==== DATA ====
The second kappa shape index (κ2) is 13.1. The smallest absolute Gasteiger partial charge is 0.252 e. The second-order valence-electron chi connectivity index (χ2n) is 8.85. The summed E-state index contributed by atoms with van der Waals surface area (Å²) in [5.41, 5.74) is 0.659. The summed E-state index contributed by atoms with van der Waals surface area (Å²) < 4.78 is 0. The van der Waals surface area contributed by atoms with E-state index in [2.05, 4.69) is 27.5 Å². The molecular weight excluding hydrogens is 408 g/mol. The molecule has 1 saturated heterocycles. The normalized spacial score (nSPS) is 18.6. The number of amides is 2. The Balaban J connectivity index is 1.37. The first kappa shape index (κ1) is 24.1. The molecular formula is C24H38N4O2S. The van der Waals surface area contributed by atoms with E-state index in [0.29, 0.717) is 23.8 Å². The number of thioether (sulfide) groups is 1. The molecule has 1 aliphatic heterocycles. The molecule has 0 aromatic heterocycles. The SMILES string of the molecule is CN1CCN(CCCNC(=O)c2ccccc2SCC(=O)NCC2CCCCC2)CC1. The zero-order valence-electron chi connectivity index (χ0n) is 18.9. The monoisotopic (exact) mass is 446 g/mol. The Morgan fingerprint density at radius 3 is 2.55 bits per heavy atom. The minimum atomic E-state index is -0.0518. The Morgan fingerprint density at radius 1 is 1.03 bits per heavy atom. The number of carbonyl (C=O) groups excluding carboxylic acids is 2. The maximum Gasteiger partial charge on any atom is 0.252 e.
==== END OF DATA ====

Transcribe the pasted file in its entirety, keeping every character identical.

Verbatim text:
The second kappa shape index (κ2) is 13.1. The smallest absolute Gasteiger partial charge is 0.252 e. The second-order valence-electron chi connectivity index (χ2n) is 8.85. The summed E-state index contributed by atoms with van der Waals surface area (Å²) in [5.41, 5.74) is 0.659. The summed E-state index contributed by atoms with van der Waals surface area (Å²) < 4.78 is 0. The van der Waals surface area contributed by atoms with E-state index in [2.05, 4.69) is 27.5 Å². The molecular weight excluding hydrogens is 408 g/mol. The molecule has 1 saturated heterocycles. The normalized spacial score (nSPS) is 18.6. The number of amides is 2. The Balaban J connectivity index is 1.37. The first kappa shape index (κ1) is 24.1. The molecular formula is C24H38N4O2S. The van der Waals surface area contributed by atoms with E-state index in [0.29, 0.717) is 23.8 Å². The number of thioether (sulfide) groups is 1. The molecule has 1 aliphatic heterocycles. The molecule has 0 aromatic heterocycles. The SMILES string of the molecule is CN1CCN(CCCNC(=O)c2ccccc2SCC(=O)NCC2CCCCC2)CC1. The zero-order valence-electron chi connectivity index (χ0n) is 18.9. The monoisotopic (exact) mass is 446 g/mol. The Morgan fingerprint density at radius 3 is 2.55 bits per heavy atom. The minimum atomic E-state index is -0.0518. The Morgan fingerprint density at radius 1 is 1.03 bits per heavy atom. The number of carbonyl (C=O) groups excluding carboxylic acids is 2. The maximum Gasteiger partial charge on any atom is 0.252 e.